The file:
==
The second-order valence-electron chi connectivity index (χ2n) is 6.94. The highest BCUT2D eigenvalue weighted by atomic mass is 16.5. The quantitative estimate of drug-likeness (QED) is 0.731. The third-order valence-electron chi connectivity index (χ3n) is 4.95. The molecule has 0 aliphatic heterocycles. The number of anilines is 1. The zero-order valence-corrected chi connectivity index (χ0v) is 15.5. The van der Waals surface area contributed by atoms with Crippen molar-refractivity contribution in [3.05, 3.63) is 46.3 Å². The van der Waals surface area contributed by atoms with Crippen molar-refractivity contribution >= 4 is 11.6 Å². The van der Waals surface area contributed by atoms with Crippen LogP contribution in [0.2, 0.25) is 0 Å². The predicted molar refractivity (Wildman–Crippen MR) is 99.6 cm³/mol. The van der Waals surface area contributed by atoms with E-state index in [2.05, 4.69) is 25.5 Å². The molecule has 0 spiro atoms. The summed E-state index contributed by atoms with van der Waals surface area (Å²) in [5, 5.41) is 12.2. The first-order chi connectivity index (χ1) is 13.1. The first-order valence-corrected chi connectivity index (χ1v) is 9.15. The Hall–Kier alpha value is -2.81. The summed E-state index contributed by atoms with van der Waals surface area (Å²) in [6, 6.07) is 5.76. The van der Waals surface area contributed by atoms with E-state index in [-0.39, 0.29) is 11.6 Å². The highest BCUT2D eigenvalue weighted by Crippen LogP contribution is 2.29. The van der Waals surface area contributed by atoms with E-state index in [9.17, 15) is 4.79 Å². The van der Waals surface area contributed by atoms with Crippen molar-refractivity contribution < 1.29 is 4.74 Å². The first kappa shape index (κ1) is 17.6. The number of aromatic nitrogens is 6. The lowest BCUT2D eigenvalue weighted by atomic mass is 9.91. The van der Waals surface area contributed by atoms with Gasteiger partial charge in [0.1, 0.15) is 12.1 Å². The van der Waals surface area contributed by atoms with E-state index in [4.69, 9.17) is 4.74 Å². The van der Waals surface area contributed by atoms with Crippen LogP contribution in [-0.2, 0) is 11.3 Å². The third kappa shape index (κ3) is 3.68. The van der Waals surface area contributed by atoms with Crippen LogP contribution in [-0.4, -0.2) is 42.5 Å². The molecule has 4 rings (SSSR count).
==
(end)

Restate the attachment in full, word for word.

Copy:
The second-order valence-electron chi connectivity index (χ2n) is 6.94. The highest BCUT2D eigenvalue weighted by atomic mass is 16.5. The quantitative estimate of drug-likeness (QED) is 0.731. The third-order valence-electron chi connectivity index (χ3n) is 4.95. The molecule has 0 aliphatic heterocycles. The number of anilines is 1. The zero-order valence-corrected chi connectivity index (χ0v) is 15.5. The van der Waals surface area contributed by atoms with Crippen molar-refractivity contribution in [3.05, 3.63) is 46.3 Å². The van der Waals surface area contributed by atoms with Crippen molar-refractivity contribution >= 4 is 11.6 Å². The van der Waals surface area contributed by atoms with Crippen LogP contribution in [0.2, 0.25) is 0 Å². The predicted molar refractivity (Wildman–Crippen MR) is 99.6 cm³/mol. The van der Waals surface area contributed by atoms with E-state index in [2.05, 4.69) is 25.5 Å². The molecule has 0 spiro atoms. The summed E-state index contributed by atoms with van der Waals surface area (Å²) in [5, 5.41) is 12.2. The first-order chi connectivity index (χ1) is 13.1. The first-order valence-corrected chi connectivity index (χ1v) is 9.15. The Hall–Kier alpha value is -2.81. The summed E-state index contributed by atoms with van der Waals surface area (Å²) in [6, 6.07) is 5.76. The van der Waals surface area contributed by atoms with E-state index in [-0.39, 0.29) is 11.6 Å². The highest BCUT2D eigenvalue weighted by Crippen LogP contribution is 2.29. The van der Waals surface area contributed by atoms with E-state index in [9.17, 15) is 4.79 Å². The van der Waals surface area contributed by atoms with Crippen molar-refractivity contribution < 1.29 is 4.74 Å². The first kappa shape index (κ1) is 17.6. The number of aromatic nitrogens is 6. The lowest BCUT2D eigenvalue weighted by atomic mass is 9.91. The van der Waals surface area contributed by atoms with Gasteiger partial charge in [0.1, 0.15) is 12.1 Å². The van der Waals surface area contributed by atoms with E-state index in [4.69, 9.17) is 4.74 Å². The van der Waals surface area contributed by atoms with Crippen LogP contribution in [-0.2, 0) is 11.3 Å². The third kappa shape index (κ3) is 3.68. The van der Waals surface area contributed by atoms with Crippen LogP contribution in [-0.4, -0.2) is 42.5 Å². The molecule has 4 rings (SSSR count).